Tag Archives: Faith

Cancelled Art Exhibition

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“Pilgrimage Fragments: World” 2020 Deborah Stephan

This is a preview of my cancelled art show; postponed to 2021.  The exhibition that I have for 24 paintings in June will probably be put off until next year also.  Life is unpredictable – handle with faith!  The world is in lockdown; be at peace and look up.

“Pilgrimage Fragments”

Artist Statement

Postage stamps from various countries leave, return home and converge on hand-painted paper leftovers from art school projects.  Decade after decade the collection grew.  Postage stamps from family travels, from friends afar, and international homestay students, lay in a file waiting to be collaged and historicized for future generations.  Microscopic beauty portrayed pilgrimages and voyages of loved ones through war and peace.

Like the fragments of the Dead Sea Scrolls Exhibition at the Royal Ontario Museum of Toronto in the summer of 2009, they lie open for our viewing and for piecing together of the lives that created them.  The Qumran Caves hermit scribes, the family and business writers, and the visitors from Europe, Africa, Iran, Mexico, Spain, North America, all leave their mark as they inscribe life’s meaning.

They say that Jesus is like a red thread all through the Bible.  So too, the red yarn links each of the twelve art works here.  Prayers of our ancestors are still being answered throughout our lives through moves, relationships and hardships.  We can slow down, consider like daily laundry, how our quotidian habits of the heart form our life’s journey.  As we view the travel collages, perhaps we can invite God to travel with us, enjoy God’s company, and let God set the itinerary.  Others have set out in coracle boats like the Celts’ missionary journeys, others have walked the Camino de Santiago sacred route in Spain, or to Lourdes in France for healing.  Some are arm-chair travellers whose journeys are more inward than outward but powerful nonetheless.

The viewer embarks on a journey of self-knowledge, God knowledge, or even to seek meaning in life by studying people in other cultures.  Questions may come to mind, ought I to go on an expedition, what kind of passage, who will I invite as a travel companion, and even what will be lost or found if I set out on a spiritual quest, will there be enemies to overcome?  How much do we want to be changed?  We count the cost as we consider what we will risk for compassion and service of others.

Deborah Stephan

Vancouver, 2020.

Renovations

IMG_2823“Scaffolding WVBC” phone photo DS

Perhaps the playing field is being relevelled

Perhaps postmodernism brings equality

After the fall of Christendom

A First among equals will re-emerge

 

Five hundred years after Luther

A new set of theses is on the door

Let my people go is top

Bottom reads my Spirit reigns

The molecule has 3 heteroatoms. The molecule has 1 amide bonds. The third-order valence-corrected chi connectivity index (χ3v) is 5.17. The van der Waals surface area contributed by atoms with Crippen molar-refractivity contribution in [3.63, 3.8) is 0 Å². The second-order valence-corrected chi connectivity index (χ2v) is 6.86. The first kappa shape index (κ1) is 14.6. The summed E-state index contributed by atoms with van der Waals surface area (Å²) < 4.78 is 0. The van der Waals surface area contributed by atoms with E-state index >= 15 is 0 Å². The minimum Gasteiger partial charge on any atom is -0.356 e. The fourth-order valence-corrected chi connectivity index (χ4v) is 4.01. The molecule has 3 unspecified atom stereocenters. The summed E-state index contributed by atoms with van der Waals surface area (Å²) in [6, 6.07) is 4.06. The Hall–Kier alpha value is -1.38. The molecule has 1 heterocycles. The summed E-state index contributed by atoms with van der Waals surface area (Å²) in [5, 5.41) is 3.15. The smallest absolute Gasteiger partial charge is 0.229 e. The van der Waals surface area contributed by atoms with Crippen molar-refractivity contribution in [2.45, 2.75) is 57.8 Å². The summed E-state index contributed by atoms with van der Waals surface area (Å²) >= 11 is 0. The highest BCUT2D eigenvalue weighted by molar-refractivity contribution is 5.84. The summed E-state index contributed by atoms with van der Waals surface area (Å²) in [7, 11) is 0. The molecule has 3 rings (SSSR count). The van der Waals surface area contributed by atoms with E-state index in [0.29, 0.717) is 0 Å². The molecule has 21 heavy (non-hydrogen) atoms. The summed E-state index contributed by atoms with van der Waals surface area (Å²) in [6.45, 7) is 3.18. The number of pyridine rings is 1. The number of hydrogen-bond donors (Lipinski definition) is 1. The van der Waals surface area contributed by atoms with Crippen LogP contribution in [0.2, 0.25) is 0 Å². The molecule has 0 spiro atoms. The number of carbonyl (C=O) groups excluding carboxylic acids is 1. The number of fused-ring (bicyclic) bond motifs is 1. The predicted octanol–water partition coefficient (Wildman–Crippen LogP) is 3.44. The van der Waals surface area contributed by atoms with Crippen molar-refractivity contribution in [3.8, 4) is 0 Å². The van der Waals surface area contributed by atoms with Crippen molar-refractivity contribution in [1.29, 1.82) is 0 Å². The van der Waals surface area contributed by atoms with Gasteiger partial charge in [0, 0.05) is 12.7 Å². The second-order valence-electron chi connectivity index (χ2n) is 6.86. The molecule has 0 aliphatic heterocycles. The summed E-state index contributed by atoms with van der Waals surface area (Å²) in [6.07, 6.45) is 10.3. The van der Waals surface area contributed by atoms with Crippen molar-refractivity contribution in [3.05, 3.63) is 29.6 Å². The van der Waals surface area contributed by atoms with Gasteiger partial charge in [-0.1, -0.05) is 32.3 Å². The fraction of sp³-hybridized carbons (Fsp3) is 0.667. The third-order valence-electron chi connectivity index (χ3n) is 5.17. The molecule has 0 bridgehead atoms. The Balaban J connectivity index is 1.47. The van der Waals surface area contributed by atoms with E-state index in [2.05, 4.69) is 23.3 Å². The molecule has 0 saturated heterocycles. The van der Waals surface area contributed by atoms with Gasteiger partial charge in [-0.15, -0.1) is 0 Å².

My house needs renovation

Cracks are on the walls

Nicks from the vacuum on baseboards

Leaks along the patio where

Water falls

 

My heart cries from the dug-up soil

Hardness is being enfleshed

Forgiveness is on my lips

A new thing rises

In its place

Gratitude for grace.

DS

Art Can Imitate Life

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Installation View “Holy Cups” DS

At some point during the week between Christmas and New Year I find myself reviewing the year and setting priorities.  Both the studio and the prayer are quiet, sporadic, ad hoc, and unfocused.  Self care is taking its turn, finally.

Since the summer, shredding papers has been my contemplative activity.  Many of those papers are articles kept for writing essays, the essays themselves, and images for collage. This morning I came across one of my papers about the life of faith as an artist.  A quote from philosopher Nicholas Wolterstorffe expresses both the temptation of an artist and, in my case, how faith and art practices co-exist so well:

The art lover, like the mystic, turns away from ordinary concerns to be caught up in the bliss of contemplation… art takes over the function of this worldly salvation, no matter how this may be interpreted.  It provides a salvation from the routines of everyday life… Picasso expresses [about art]: “I love it as the only end of my life.”… Thus works of art become surrogate gods, taking the place of God the Creator; aesthetic contemplation takes the place of religious adoration…  “Art in Action”

Choices must be made.  In the life of faith, art making serves God, not money.  The unpopular image is enfleshed when one knows it will not be well received.  One does not build a career so much as follow Jesus on an art journey that imitates real life.

A table painted with checkerboard circle and vines, a round glass mirror, with hand-built pottery cups with holes around the edge and butterfly handles, and a little brown basket.  Is there any meaning here?  One could never drink from such cups with rows of holes.  Even so I am impressed to display them as some kind of worship.  There is no doubt that these items in their hand-made imperfect form are no competitor for the worship on offer.  It seems to me that God is pleased with this offering of my talents, such as they are.  Will it be another year of creating work that does not sell?